Celebrating the Power of Baseball in the 1960s
Legends of Swing: The Home Run Hitters of the 1960s
These guys were the best sluggers of the 1960s … and every pitcher’s biggest fear.
Killebrew. Aaron. Mays. Robinson. McCovey.
These five players hit over 3,000 home runs between them for their careers. They hit more than 1700 – between them – during the 1960s.
Baseball’s great age of pitchers also produced some of the game’s greatest home run hitters.
Not since baseball introduced a new “lively” ball in 1920 had the game seen the quality of pitching that batters faced during the 1960s.
ERAs across the major leagues have never been as low as they were during the 1960s. (And collective earned run averages haven’t come close since the 1960s.) From Hall of Fame aces to bullpen hangers-on, pitchers dominated that decade.
And yet …
During the 1960s, an army of sluggers generated home runs and RBIs as if they were facing the pitching of the 1930s.
They set home run records, by the season and by the bushel. They hit for power and average (1968 excepted) in two-hour games against pitchers who were expected to complete what they started … and, more often than not, did.
Legends of Swing celebrates that era, and the home run hitters who helped make it memorable. It profiles the 60 players who hit the most home runs during the 1960s, and tips its hat to ten more who didn’t play enough in the 1960s to make it among the top 60.
Legends of Swing brings you a lineup of sluggers no pitcher in his right mind would dare to face.
In fact, Legends of Swing could have been titled “A Pitcher’s Nightmare.” That’s what each of these guys was in his prime.
They lived for power, and made careers on turning pitchers’ mistakes into souvenirs.
In Legends of Swing, you’ll meet the 60 most prolific home runs hitters of the 1960s, and discover …
The slugger who led the American League in home runs five times during the 1960s … but never hit 50 in a season (page 16)
The Hall of Fame outfielder who hit twice as many home runs when his team moved down the river (page 144)
The slugging first baseman who had the highest single-season batting average of the 1960s … and the seventh-most home runs (page 42)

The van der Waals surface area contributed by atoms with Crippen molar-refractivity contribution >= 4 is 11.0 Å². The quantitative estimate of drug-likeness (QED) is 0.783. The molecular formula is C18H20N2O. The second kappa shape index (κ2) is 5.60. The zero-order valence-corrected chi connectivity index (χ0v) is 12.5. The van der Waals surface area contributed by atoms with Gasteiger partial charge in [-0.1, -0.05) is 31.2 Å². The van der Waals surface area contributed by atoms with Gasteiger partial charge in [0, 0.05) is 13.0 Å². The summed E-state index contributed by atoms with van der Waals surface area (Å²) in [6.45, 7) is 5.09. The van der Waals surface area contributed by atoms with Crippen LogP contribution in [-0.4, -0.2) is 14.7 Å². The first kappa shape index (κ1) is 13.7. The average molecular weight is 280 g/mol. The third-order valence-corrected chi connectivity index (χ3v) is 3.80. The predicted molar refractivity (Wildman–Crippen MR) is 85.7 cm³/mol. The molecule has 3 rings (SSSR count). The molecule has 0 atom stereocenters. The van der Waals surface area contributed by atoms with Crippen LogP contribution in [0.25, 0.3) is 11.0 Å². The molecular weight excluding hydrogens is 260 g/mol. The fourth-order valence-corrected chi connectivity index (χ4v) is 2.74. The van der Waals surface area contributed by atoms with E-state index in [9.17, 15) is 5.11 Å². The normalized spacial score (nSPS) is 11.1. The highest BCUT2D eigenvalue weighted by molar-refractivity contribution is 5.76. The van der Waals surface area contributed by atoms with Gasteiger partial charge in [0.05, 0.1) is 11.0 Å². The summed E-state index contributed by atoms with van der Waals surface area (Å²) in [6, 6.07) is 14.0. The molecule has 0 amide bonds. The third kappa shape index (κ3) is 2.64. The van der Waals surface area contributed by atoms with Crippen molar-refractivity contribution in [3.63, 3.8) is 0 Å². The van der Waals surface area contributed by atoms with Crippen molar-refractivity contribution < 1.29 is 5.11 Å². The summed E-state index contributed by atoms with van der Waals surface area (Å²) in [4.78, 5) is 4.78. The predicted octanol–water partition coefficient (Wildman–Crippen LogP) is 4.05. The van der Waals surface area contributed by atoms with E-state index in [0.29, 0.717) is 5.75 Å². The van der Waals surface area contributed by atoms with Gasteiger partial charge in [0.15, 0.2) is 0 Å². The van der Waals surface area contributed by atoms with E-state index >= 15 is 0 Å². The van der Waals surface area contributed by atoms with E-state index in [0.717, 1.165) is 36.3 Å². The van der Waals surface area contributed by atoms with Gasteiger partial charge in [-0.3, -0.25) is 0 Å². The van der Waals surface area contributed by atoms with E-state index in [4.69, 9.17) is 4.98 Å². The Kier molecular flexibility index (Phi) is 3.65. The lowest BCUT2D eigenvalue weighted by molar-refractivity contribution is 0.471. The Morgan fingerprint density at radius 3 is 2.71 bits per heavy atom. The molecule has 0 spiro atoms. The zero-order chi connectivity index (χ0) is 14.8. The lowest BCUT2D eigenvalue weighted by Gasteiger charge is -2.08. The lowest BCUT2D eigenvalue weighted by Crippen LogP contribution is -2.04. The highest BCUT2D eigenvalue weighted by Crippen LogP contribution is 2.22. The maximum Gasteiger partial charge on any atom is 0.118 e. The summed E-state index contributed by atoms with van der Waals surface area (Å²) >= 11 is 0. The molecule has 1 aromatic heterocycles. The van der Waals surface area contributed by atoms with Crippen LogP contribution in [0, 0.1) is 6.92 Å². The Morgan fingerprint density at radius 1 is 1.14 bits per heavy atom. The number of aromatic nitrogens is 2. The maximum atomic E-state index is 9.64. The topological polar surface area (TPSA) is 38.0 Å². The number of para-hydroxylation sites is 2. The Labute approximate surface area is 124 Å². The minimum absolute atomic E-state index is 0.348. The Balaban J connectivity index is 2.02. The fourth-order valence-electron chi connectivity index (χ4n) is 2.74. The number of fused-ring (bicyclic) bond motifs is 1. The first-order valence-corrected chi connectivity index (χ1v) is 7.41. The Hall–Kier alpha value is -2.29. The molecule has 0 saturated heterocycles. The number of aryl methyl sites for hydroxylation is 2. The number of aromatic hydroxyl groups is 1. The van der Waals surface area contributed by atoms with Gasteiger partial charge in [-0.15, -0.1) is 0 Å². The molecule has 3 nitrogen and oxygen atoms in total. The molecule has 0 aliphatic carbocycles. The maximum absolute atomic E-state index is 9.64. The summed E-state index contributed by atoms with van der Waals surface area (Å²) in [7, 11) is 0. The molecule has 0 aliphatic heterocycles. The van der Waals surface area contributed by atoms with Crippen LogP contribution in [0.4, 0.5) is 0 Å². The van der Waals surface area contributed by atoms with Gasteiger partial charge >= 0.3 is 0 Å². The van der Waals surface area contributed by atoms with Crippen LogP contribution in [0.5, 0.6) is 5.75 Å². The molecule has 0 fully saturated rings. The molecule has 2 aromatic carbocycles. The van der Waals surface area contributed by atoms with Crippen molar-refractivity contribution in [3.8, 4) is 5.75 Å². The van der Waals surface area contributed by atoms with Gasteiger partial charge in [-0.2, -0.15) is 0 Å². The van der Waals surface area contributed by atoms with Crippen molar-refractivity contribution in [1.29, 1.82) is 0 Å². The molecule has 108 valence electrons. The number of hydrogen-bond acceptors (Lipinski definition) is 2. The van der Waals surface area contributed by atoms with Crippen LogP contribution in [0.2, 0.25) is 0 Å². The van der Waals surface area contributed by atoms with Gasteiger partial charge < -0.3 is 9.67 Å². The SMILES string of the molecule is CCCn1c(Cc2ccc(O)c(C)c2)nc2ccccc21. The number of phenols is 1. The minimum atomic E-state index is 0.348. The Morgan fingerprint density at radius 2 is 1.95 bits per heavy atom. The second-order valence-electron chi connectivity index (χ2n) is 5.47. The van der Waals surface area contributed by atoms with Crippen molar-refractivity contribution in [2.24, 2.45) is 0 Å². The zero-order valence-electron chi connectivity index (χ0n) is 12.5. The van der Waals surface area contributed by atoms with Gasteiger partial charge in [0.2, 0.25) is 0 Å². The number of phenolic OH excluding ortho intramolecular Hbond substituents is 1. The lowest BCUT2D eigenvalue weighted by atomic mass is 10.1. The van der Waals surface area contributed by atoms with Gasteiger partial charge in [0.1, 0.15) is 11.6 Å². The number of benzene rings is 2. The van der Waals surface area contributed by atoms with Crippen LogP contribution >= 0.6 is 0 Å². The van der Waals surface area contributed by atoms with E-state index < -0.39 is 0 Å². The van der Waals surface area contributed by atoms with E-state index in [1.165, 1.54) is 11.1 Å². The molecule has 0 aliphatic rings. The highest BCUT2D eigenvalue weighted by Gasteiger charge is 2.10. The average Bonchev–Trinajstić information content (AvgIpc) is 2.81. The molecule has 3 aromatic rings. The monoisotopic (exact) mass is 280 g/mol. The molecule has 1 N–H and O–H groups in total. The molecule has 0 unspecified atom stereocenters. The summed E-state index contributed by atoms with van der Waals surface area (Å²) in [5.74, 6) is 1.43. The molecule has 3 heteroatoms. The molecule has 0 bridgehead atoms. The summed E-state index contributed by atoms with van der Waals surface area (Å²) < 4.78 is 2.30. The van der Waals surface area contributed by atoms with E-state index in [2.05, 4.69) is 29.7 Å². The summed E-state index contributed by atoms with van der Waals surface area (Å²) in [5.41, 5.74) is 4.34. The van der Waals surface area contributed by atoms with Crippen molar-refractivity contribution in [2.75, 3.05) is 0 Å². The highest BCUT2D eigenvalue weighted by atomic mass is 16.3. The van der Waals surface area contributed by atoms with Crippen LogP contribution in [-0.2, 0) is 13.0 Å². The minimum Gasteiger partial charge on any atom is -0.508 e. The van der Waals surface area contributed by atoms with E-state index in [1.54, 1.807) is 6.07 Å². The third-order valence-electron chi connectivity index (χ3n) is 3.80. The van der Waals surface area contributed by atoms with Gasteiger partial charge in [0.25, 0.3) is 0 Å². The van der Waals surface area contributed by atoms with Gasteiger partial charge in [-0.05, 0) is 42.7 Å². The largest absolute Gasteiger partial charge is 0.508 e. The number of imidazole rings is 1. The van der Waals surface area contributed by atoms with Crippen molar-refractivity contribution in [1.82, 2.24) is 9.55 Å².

The rookie who barely made it out of spring training, and then finished the season with 33 home runs and 80 RBIs (page 224)
The outfielder who hit the most home runs in the major leagues from 1958-1962 … and he wasn’t a Yankee (until the very end of his career) (page 68)
You’ll find the record setters who sent fastballs flying …
The four-time home run champion who hit more home runs in the World Series than anyone else in baseball (page 50)
The first baseman who once hit five grand slams in a season … and back-to-back slams in one game (page 114)
The National League batter who drove in more runs during the 1960s than anyone else (page 20)
The two-time MVP who led the league in RBIs twice … in each of his MVP seasons (page 76)
The All-Star outfielder who led the league in home runs at age 20 and had hit 104 homers by age 22 (page 200)
The career home run leader for the Seattle Pilots … with 25 (page 160)
You’ll read about performances that are hard to imagine, and impossible to forget …
The American League slugger who, during a six-game stretch, batted .500 as a home run hitter … 10 home runs in 20 at-bats (page 38)
The Triple Crown winner who led the league in home runs only once … in his Triple Crown season (page 92)
The outfielder who retired as #4 all-time in home runs … and #1 in dual-league MVPs (page 28)
The outfielder who averaged more than 100 RBIs per season during the 1960s … but never led the league in that hitting category during his Hall of Fame career (page 24)
The MVP third baseman who hit exactly 24 home runs … four seasons in a row (page 130)
Great players, great seasons … and broken-hearted hurlers.
You’ll meet …
The infielder who couldn’t win everyday playing time until four years after he was selected as Rookie of the Year (page 32)
The pitcher who hit the most home runs during the 1960s (page 142)
The Hall of Fame infielder who led the National League with 46 home runs and 142 RBIs in 1961 (page 54)
The outfielder who hit 475 home runs but never led the league … the only offensive category in which he never led the league (page 262)
The catcher who got a hit in his first major league at-bat … and a home run in his first World Series game (page 240)
Legends of Swing shows you why baseball in the 1960s was so powerful, and so entertaining.
Paperback edition $16.99
Kindle edition $4.49